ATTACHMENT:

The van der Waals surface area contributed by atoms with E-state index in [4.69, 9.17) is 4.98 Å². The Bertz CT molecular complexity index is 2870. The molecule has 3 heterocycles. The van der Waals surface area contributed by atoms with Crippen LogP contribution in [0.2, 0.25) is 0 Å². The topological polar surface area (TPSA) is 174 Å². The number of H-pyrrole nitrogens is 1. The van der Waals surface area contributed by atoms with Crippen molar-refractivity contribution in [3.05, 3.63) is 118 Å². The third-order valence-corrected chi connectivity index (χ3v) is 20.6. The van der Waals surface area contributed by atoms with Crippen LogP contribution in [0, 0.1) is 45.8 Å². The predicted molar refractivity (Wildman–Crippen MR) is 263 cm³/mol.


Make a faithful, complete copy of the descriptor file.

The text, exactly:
The van der Waals surface area contributed by atoms with E-state index in [4.69, 9.17) is 4.98 Å². The Bertz CT molecular complexity index is 2870. The molecule has 3 heterocycles. The van der Waals surface area contributed by atoms with Crippen LogP contribution in [0.2, 0.25) is 0 Å². The topological polar surface area (TPSA) is 174 Å². The number of H-pyrrole nitrogens is 1. The van der Waals surface area contributed by atoms with Crippen molar-refractivity contribution in [3.05, 3.63) is 118 Å². The third-order valence-corrected chi connectivity index (χ3v) is 20.6. The van der Waals surface area contributed by atoms with Crippen LogP contribution in [0, 0.1) is 45.8 Å². The predicted molar refractivity (Wildman–Crippen MR) is 263 cm³/mol.